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Goldfish Growth Stunted: Why it Happens & What to Do About It
Goldfish have followed a similar path as rabbits and guinea pigs, going from a food source to a pet, at least for some people. Americans buy over 480 million goldfish each year, ample evidence of their popularity. While goldfish are not cuddly like puppies, we still care about our aquatic friends. So, stunted growth in goldfish is sure to raise concerns among pet owners.
Goldfish can get between 4.75-8.5 inches long, depending on the variety and living conditions. A fish that hasn’t reached its genetic size is not a healthy one. Bear in mind that the variety matters. Fancy goldfish, such as Orandas, will not get as long as typical single-finned fish.
Genetics determines how large your goldfish will get. That in turn, depends on several other factors. The goldfish’s DNA decides its potential for growth, with other things driving whether it’ll happen and to what degree.
Optimal living conditions are imperative to any pet’s health. That’s what makes your tank’s setup is so vital. First, consider the size of your aquarium. It’s a widespread myth that you should plan on 1 inch of fish per gallon. From a logical perspective, that’s too simplistic. It doesn’t take into account the social behavior of a fish, its activity level, adult size, or physiology.
Goldfish consume a large amount of oxygen and produce a great deal of waste. Erring on the conservative side with a larger tank is probably the better choice. Think of it this way: If you give your fish the space that they need with adequate filtration, you’ll have less maintenance to do. It’s a win-win.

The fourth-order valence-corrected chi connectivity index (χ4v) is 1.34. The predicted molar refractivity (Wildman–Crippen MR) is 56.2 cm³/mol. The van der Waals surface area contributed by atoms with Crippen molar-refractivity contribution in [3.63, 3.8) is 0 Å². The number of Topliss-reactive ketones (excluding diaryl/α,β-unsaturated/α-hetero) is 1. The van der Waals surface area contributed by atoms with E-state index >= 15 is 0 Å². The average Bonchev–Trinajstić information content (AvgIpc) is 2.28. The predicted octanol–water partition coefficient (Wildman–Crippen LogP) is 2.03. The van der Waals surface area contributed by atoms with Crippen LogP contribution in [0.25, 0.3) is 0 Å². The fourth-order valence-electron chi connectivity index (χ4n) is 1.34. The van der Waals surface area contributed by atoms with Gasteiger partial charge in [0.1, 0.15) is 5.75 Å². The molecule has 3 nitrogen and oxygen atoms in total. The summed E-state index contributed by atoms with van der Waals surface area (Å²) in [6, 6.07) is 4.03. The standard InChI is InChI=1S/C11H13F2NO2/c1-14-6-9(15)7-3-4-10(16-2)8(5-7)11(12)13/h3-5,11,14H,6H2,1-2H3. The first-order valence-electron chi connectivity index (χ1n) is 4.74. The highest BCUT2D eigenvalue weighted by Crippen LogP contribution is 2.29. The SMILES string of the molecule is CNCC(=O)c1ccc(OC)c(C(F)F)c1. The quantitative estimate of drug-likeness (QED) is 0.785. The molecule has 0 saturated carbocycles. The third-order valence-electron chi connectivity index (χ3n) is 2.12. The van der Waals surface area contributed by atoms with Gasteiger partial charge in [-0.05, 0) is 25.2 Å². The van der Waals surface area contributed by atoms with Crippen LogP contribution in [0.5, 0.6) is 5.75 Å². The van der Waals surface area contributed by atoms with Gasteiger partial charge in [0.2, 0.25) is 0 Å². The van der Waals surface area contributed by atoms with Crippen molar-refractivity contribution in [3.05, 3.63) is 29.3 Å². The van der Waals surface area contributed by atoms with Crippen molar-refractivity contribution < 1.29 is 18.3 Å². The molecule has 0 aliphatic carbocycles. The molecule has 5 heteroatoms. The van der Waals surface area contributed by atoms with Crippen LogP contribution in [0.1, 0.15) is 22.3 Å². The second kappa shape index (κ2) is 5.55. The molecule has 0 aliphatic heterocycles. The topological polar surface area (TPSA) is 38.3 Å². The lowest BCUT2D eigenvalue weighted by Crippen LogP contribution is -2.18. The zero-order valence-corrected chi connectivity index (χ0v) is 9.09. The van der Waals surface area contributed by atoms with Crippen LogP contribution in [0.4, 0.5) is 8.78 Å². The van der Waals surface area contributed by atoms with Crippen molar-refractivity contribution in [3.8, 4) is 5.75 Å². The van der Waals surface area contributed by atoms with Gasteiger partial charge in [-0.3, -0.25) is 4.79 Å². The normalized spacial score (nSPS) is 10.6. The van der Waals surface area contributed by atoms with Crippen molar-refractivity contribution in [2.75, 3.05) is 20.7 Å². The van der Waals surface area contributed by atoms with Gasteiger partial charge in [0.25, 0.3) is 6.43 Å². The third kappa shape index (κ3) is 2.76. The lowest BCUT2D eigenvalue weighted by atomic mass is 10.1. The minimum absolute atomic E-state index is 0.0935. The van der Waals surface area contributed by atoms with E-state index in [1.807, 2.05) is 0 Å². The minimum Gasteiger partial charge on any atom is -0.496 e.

It’s unfortunate that many pet stores and other organizations promoted the idea of keeping goldfish in bowls. Remember that they are pond dwellers in the wild. People have come around to the fact that these confined spaces are cruel, with some countries banning them outright. A tank that is too small for a goldfish will undoubtedly affect its growth.
Poor Water Quality
Goldfish have high oxygen needs. There are two ways in which it gets into your tank: either from the surface area at the top with agitation or live plants. Unfortunately, goldfish don’t play nice with the latter, making artificial ones the better choice. Adding an airstone or bubbler can improve the water quality immensely by boosting the concentration of dissolved oxygen.
If your goldfish is to grow to its genetic potential, there must be between 5-6 ppm in its tank. Less will stress your fish and lead to stunted growth. A goldfish living in poor conditions will divert its nutritional sources to staying alive instead of getting bigger. The same principle applies to any organism, including people.
The Nitrogen Cycle
Even with a filter, you’ll still need to do regular water changes of about 20% per month. Fish waste converts to ammonia, which is toxic at high levels. Beneficial bacteria will break it down into nitrites and nitrates. Nitrites are harmful at high levels. Nitrates typically end up as plant food, but having plants in the tank is not always an option with goldfish.